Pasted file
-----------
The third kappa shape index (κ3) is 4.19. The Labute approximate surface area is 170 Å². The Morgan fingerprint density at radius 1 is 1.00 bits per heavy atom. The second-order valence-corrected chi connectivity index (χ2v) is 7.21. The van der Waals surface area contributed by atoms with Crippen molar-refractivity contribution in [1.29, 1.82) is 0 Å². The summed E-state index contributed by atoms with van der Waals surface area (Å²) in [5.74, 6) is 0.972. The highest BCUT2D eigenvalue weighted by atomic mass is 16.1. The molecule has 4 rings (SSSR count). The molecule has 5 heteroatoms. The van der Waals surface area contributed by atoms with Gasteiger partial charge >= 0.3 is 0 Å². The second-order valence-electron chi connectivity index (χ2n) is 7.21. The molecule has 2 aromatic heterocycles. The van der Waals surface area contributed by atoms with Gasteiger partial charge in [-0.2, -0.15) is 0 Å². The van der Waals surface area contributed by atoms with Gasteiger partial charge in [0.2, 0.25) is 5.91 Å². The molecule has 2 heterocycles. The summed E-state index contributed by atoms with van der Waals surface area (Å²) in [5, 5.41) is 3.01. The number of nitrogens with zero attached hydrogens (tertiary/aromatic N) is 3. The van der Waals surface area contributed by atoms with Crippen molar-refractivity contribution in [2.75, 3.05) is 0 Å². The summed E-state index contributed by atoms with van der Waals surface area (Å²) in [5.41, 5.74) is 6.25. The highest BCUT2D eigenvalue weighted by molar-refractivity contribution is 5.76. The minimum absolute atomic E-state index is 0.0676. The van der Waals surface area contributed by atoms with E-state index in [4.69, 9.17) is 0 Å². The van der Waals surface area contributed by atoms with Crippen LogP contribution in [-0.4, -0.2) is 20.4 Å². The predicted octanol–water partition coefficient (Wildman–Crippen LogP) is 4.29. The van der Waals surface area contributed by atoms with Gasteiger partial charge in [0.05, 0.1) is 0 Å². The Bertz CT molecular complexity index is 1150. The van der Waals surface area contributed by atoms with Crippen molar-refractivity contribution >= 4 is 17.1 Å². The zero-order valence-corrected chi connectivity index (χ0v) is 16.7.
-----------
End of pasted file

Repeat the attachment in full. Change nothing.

The third kappa shape index (κ3) is 4.19. The Labute approximate surface area is 170 Å². The Morgan fingerprint density at radius 1 is 1.00 bits per heavy atom. The second-order valence-corrected chi connectivity index (χ2v) is 7.21. The van der Waals surface area contributed by atoms with Crippen molar-refractivity contribution in [1.29, 1.82) is 0 Å². The summed E-state index contributed by atoms with van der Waals surface area (Å²) in [5.74, 6) is 0.972. The highest BCUT2D eigenvalue weighted by atomic mass is 16.1. The molecule has 4 rings (SSSR count). The molecule has 5 heteroatoms. The van der Waals surface area contributed by atoms with Gasteiger partial charge >= 0.3 is 0 Å². The second-order valence-electron chi connectivity index (χ2n) is 7.21. The molecule has 2 aromatic heterocycles. The van der Waals surface area contributed by atoms with Gasteiger partial charge in [-0.2, -0.15) is 0 Å². The van der Waals surface area contributed by atoms with Gasteiger partial charge in [0.2, 0.25) is 5.91 Å². The molecule has 2 heterocycles. The summed E-state index contributed by atoms with van der Waals surface area (Å²) in [5, 5.41) is 3.01. The number of nitrogens with zero attached hydrogens (tertiary/aromatic N) is 3. The van der Waals surface area contributed by atoms with Crippen molar-refractivity contribution in [2.75, 3.05) is 0 Å². The summed E-state index contributed by atoms with van der Waals surface area (Å²) in [5.41, 5.74) is 6.25. The highest BCUT2D eigenvalue weighted by molar-refractivity contribution is 5.76. The minimum absolute atomic E-state index is 0.0676. The van der Waals surface area contributed by atoms with E-state index in [4.69, 9.17) is 0 Å². The van der Waals surface area contributed by atoms with Crippen LogP contribution in [-0.4, -0.2) is 20.4 Å². The predicted octanol–water partition coefficient (Wildman–Crippen LogP) is 4.29. The van der Waals surface area contributed by atoms with Gasteiger partial charge in [0.05, 0.1) is 0 Å². The Bertz CT molecular complexity index is 1150. The van der Waals surface area contributed by atoms with Crippen molar-refractivity contribution >= 4 is 17.1 Å². The zero-order valence-corrected chi connectivity index (χ0v) is 16.7.